Edited by Neil Lunt, Daniel Horsfall and Johanna Hanefeld
Since 1978, five million babies have been born via IVF and its related technologies. However, political and cultural differences between nations and the unequal global spread of Assistive Reproductive Technologies (ARTs) means that the access that individuals have to medicalised solutions to childlessness varies internationally. In response to this variability, cross-border reproductive travel appears to have burgeoned in recent years, though accurate assessment of its extent remains a challenge. This chapter provides a brief overview of the current knowledge on cross-border fertility travel before presenting empirical findings from a qualitative UK study about the experiences of British residents who travel abroad to seek access to ARTs. The ‘Transrep’ study sought to address some of these gaps and this chapter summarises key findings from the study regarding the profile of UK fertility travellers, their motivations, destinations and experiences. These data demonstrate that in a country like the UK, where there is largely liberal and inclusive regulation surrounding access to fertility treatment, the reasons for and direction of patient travel are complex and diverse. Cross-border reproductive travel, a phenomenon at the intersection of kinship, science, politics and commerce, presents a very particular set of ethical and legal dilemmas.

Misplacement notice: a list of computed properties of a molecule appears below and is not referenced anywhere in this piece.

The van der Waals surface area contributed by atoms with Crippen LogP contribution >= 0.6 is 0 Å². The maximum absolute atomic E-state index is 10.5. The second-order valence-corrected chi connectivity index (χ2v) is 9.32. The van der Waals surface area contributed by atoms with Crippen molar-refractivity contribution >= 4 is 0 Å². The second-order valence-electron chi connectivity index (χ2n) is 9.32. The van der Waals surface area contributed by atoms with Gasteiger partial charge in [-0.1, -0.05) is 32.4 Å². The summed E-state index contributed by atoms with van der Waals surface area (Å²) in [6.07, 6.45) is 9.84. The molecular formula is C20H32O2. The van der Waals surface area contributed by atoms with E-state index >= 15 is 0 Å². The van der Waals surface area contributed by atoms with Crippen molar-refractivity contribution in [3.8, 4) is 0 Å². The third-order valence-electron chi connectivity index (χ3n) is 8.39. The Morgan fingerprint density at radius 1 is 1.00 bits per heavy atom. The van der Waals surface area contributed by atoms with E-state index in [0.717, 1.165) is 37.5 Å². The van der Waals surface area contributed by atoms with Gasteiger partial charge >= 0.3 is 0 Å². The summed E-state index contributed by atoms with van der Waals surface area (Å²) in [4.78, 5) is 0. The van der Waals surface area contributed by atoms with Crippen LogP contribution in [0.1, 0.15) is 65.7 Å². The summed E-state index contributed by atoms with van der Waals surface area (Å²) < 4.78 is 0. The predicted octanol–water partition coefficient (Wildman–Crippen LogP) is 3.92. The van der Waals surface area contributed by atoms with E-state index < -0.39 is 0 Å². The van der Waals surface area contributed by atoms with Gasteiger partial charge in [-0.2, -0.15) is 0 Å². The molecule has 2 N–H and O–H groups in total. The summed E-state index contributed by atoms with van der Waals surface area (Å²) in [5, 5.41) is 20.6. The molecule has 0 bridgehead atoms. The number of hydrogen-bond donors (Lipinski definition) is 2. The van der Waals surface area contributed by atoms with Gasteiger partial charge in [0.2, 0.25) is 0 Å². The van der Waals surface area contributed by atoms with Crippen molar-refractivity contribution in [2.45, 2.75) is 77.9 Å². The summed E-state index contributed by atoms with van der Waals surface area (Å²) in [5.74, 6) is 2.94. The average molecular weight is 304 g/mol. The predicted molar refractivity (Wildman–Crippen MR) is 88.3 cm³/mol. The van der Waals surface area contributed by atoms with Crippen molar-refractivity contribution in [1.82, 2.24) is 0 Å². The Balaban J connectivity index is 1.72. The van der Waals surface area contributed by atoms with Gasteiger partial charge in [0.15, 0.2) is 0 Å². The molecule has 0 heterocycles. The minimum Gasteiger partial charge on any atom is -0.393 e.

You are not authenticated to view the full text of this chapter or article.
Elgaronline requires a subscription or purchase to access the full text of books or journals. Please login through your library system or with your personal username and password on the homepage.
Non-subscribers can freely search the site, view abstracts/ extracts and download selected front matter and introductory chapters for personal use.
Your library may not have purchased all subject areas. If you are authenticated and think you should have access to this title, please contact your librarian.